All Waltham City Council meetings, along with all municipal meetings in the state's 351 cities and towns, are governed by the state's Open Meeting Law, a series of laws described in Massachusetts General Laws Chapter MGL 30A that legislate how public meetings should be run.
However, our elected Massachusetts State Legislature enjoys an exemption from the state's Open Meeting Law - the same law to which City Councils, Boards of Selectpersons and most other governmental bodies must adhere. The irony is ripe. Our elected state representatives, making laws about what should constitute "open" meetings, and then exempting themselves from the very laws that they create. George Orwell would be very proud.
The actual language that exempts the State Legislature from the Open Meeting Law can be found in Massachusetts General Laws (MGL) Chapter 30A.
MGL Chapter 30A, Section 18 defines a "public body" as follows:
"Public body, a multiple-member board, commission, committee or subcommittee within the executive or legislative branch or within any county, district, city, region or town, however created, elected, appointed or otherwise constituted, established to serve a public purpose; provided, however, that the governing board of a local housing, redevelopment or other similar authority shall be deemed a local public bodyvided, further, that the governing board or body of any other authority established by the general court to serve a public purpose in the commonwealth or any part thereof shall be deemed a state public body; provided, further, that ''public body'' shall not include the general court or the committees or recess commissions thereof, bodies of the judicial branch or bodies appointed by a constitutional officer solely for the purpose of advising a constitutional officer and shall not include the board of bank incorporation or the policyholders protective board; and provided further, that a subcommittee shall include any multiple-member body created to advise or make recommendations to a public body."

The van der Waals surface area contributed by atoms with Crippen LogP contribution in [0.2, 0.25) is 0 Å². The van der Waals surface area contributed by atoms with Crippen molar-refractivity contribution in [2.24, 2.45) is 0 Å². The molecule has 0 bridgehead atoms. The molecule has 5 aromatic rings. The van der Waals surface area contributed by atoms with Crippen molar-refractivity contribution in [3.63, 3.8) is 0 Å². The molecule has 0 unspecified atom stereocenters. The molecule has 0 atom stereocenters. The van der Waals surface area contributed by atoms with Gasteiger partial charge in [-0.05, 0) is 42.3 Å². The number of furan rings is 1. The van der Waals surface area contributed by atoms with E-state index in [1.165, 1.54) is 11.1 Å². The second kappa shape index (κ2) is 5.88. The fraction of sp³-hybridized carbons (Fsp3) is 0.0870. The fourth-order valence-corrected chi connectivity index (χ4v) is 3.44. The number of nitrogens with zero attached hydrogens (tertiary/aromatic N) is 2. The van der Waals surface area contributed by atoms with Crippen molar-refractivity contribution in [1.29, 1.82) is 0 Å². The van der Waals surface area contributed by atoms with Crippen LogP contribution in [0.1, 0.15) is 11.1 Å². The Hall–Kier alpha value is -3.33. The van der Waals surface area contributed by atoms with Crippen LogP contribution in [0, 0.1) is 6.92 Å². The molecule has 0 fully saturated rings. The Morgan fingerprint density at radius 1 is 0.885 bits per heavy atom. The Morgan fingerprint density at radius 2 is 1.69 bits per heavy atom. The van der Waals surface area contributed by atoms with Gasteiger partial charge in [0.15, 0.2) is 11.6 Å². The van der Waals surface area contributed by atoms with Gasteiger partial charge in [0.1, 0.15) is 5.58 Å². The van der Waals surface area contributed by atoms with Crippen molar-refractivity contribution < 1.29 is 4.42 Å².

See above that our "general court", another name for our state legislature, is specifically excluded.